Conquering the Curveball (Part 1 of 3)

By Dave Hudgens, New York Mets Hitting Coach

All Major League hitters can hit a fastball, but only the best have a solid plan to hit the curveball. No one can hit the great curveball – the curveball low and away, the hall of fame pitcher’s pitch. Even the best hitters don’t swing at that pitch until they get two strikes. So why then would anyone provide instruction on how to hit a pitch that no one can hit? Because even the best pitchers cannot consistently throw their off-speed pitch in a great location for a strike. Therefore, you don’t have to hit the un-hittable curveball. Your job is to be prepared and to be in a good position to hit the pitcher’s mistakes and take advantage of his weaknesses.

With all of that in mind it may surprise you to find out that the easiest pitch to hit in baseball is a hanging curveball, or an off-speed pitch up in the strike zone. This is true however only if you are in the right position to hit it. Thus the secrets to conquering the curveball are:

· Preparation & studying the pitcher’s habits

· Knowing the proper keys to hitting the off-speed pitch

· Practicing curveball drills

It is that simple. You will never be able to hit the un-hittable curveball, but don’t worry, no one can. You will however be able to hit the hittable curveball consistently if you do your homework and practice your techniques. A word of caution – if you find yourself out front, off balance, and not recognizing the pitch, you will consistently have problems with the breaking ball. Without a solid foundation, you will not have success with this pitch or any other pitch for that matter. From the viewpoint of either a parent or a coach, there are two key points you want to look for as you view your hitter:

1. If your player pushes forward, or is slightly out front, it is important that his front knee does not go over his front foot. If he is in this position, he is too far forward to hit the breaking ball. He’s lunged forward and now he’s in a poor position to hit that pitch.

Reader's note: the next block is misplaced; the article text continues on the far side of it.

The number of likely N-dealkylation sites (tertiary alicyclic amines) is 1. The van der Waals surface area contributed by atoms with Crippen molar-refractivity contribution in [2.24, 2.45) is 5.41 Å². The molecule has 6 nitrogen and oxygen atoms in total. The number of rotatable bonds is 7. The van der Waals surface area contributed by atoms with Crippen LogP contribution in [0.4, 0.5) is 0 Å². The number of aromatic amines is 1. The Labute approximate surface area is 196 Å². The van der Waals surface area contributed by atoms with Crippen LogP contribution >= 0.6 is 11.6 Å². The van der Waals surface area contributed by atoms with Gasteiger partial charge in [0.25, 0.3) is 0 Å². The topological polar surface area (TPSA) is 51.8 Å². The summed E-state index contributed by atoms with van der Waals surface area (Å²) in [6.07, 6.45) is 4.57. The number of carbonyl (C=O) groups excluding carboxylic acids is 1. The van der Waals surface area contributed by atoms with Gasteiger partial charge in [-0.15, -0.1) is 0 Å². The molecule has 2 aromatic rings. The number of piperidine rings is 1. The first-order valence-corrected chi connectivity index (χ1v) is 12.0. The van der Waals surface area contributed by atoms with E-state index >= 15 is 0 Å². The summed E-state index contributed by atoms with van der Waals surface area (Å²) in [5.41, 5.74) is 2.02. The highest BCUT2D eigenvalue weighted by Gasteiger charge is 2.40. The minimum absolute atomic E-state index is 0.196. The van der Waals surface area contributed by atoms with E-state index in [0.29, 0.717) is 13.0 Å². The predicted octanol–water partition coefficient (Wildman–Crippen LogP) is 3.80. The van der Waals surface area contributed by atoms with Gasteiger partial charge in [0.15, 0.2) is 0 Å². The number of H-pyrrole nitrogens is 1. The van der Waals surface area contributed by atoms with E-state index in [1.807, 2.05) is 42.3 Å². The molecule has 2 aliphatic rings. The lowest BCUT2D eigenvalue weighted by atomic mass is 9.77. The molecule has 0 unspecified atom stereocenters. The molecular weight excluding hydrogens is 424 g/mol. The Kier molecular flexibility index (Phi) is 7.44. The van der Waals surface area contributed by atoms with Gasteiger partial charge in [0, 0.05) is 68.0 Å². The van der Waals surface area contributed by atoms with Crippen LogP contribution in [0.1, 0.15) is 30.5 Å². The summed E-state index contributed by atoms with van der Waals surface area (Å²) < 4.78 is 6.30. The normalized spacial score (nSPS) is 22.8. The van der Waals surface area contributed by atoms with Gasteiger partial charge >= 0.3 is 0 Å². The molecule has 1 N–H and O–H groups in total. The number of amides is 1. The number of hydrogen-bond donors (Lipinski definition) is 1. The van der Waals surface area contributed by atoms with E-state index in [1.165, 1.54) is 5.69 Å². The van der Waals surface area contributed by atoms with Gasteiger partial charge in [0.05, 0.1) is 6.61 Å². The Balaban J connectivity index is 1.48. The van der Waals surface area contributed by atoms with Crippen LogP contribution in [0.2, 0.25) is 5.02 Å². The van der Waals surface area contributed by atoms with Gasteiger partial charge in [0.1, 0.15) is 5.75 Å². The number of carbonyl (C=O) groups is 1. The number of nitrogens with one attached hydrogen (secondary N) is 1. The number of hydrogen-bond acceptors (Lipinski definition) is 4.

2. Check to see if the hitter is consistently swinging at breaking balls out of the strike zone. Many hitters swing at pitches out of the strike zone because they have committed their weight transfer too soon. Once again, this is the reason pitchers throw off-speed pitches to begin with – their goal is to disrupt the balance of the hitter.

The first key to mastering the curveball is for you to learn how to prepare for it. You need to have a definite battle plan, your personal curveball strategy. You need to know:

Who is pitching
What type of pitches he has
What command he has over his pitches
What command he has THAT DAY over his pitches

This preparation should start before the game even begins, depending on your situation. If you have scouting reports it is an obvious advantage. However scouting reports are not always correct. You need to see what the pitcher has that day. When you go to stretch before the game begins, position yourself in a place to where you can see the opposing pitcher warming up in the bullpen. At this point you should be thinking:

Which of his pitches you would most like to hit
Which of his pitches you want to lay off
Which angle his release point is coming from
What are his best pitches
Which pitches he can and can’t control

What is your plan – are you going to hit the ball to right-center field or left-center field?

You should remind yourself:
Never swing at a pitch you haven’t seen
If you are hitting up in the order- take a pitch
If you are hitting down in the order- watch what he is throwing previous hitters that might be like you.

Since recognizing a curveball is so difficult to do, you must get into a routine to practice it. My suggestions for your routine:

When your own pitchers are throwing in the bullpen and practicing, ask if you can stand in and see how early you can recognize the ball out of the hand.
When you are taking batting practice, have the pitcher mix in some curveballs. It is not even important if these pitches are strikes, what you are trying to do here is practice recognizing pitches.
When someone else is hitting during batting practice, stand behind the cage and work on seeing the pitcher’s release point.
Before you hit in the on deck circle, work on seeing the ball out of the pitcher’s hand. If you don’t recognize the ball until it is halfway to home plate, it is too late. It is almost like telling the pitcher to pitch from 30ft instead of 60ft.

Next: The Proper Keys to Hitting the Curveball

Dave Hudgens has been involved with the best of baseball for over 30 years. He is currently the Hitting Coach for the New York Mets. Prior to that he was a longtime hitting coach in the Oakland Athletics’ organization.

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